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|I Robert Frost's is the most famous and widely diffused aphorism on translating, |
or not translating, poetry. He is reported to have said that 'poetry is what gets left
out in translation'1 according to one authority, or what gets 'lost' in translation, ...
|Robert Frost has argued that poetry is what gets lost in translation (Frost, 1973: |
159). Will believes exactly the opposite; in fact, given his lack of knowledge of the
Hungarian language, the essence may be the only thing he could possibly ...
|in the creation of a poem, or to appreciate how those techniques are operating in |
the older work they read. And, now that form is ... Otherwise Robert Frost's
famous dictum, that the poetry is what's lost in translation, is all too true. Formal ...
|THE MOST OFT-REPEATED English-language words about translation are those |
of Robert Frost: "Poetry is what gets lost in translation." This topsy-turvy definition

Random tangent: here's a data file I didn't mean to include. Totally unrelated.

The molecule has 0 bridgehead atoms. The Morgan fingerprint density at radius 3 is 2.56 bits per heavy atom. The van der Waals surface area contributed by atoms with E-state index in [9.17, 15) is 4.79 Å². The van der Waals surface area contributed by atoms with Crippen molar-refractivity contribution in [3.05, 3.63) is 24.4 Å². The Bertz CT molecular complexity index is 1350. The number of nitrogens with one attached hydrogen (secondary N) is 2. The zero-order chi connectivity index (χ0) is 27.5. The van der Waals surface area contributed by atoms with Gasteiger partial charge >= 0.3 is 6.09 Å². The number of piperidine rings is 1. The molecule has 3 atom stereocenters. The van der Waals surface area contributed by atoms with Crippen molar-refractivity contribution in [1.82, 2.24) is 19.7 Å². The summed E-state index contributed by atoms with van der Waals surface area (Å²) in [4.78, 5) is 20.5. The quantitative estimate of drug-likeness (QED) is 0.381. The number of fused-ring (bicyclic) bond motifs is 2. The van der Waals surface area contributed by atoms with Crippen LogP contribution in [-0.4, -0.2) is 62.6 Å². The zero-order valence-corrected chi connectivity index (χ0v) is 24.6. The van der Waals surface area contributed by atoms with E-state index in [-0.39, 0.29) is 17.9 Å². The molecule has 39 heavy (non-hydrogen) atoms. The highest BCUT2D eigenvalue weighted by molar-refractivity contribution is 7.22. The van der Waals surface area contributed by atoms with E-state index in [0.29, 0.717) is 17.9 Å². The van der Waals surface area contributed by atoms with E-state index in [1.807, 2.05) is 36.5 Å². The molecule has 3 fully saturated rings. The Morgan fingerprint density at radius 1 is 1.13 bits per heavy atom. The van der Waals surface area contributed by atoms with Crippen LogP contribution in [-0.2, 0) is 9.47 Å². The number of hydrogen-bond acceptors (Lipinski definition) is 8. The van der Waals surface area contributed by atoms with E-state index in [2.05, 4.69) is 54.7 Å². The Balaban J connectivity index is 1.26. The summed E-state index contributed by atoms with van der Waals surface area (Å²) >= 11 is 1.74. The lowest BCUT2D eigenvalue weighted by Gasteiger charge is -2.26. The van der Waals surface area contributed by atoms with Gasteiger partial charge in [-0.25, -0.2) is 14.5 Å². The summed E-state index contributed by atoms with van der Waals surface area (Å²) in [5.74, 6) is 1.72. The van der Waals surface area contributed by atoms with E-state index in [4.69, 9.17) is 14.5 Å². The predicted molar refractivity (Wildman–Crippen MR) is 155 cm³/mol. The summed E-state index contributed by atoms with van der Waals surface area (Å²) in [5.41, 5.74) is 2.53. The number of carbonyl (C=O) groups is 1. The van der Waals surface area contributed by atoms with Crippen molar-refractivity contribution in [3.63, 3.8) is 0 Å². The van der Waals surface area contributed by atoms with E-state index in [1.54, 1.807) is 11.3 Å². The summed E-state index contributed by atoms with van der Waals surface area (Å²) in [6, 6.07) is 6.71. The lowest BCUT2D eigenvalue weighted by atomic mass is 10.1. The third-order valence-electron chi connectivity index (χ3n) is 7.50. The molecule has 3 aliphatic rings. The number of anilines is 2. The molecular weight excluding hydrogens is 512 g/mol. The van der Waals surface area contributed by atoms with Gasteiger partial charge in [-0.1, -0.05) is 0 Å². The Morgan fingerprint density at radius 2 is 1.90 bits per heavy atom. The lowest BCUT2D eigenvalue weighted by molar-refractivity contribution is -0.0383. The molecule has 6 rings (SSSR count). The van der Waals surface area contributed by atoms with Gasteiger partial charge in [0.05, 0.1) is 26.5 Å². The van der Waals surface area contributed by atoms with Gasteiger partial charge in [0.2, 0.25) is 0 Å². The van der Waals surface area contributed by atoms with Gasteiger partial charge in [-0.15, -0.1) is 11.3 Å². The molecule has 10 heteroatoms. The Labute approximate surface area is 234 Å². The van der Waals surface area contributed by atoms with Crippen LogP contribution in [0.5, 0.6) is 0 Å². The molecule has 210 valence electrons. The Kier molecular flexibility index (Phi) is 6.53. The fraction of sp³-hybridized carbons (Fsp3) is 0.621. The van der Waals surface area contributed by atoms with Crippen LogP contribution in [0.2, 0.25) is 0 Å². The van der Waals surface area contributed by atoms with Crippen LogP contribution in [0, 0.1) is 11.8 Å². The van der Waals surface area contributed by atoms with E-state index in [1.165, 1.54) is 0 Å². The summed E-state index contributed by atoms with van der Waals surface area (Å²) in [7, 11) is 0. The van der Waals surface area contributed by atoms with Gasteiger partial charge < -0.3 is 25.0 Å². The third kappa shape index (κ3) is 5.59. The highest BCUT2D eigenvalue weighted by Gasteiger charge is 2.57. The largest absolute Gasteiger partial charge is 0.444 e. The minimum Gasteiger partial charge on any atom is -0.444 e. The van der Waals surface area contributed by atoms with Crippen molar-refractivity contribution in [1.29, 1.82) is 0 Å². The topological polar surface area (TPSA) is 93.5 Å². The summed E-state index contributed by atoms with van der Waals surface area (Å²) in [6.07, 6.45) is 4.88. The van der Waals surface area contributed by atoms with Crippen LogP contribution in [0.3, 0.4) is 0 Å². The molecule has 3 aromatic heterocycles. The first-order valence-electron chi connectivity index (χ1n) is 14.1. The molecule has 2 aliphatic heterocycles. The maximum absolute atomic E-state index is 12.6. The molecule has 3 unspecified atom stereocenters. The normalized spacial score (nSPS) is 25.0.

of translation is from one of the few great poets never to have translated.
|And there is a great deal of nonsense written about poetry and translation too, of |
which probably the best known is Robert Frost's immensely silly remark that '
poetry is what gets lost in translation', which implies that poetry is some intangible
|This ancient Japanese form of letting go has its source in love letters — more |
precisely, the letters of a departed lover. No one is sure how the custom began,
but by the tenth century, poetry was the mode of discourse in court society and
|Robert Frost's often-quoted statement occurs as part of a discussion of “Stopping |
by Woods on a Snowy Evening.” Frost says: “You've often heard me say –
perhaps too often – that poetry is what is lost in translation. It is also what is lost in
|... famous for saying "Poetry is what is lost in translation." Of course, something is |
lost in transcription. Though I have indicated when Frost changed from blue to
black ink or from ink to pencil, there are degrees of darkness, relative size of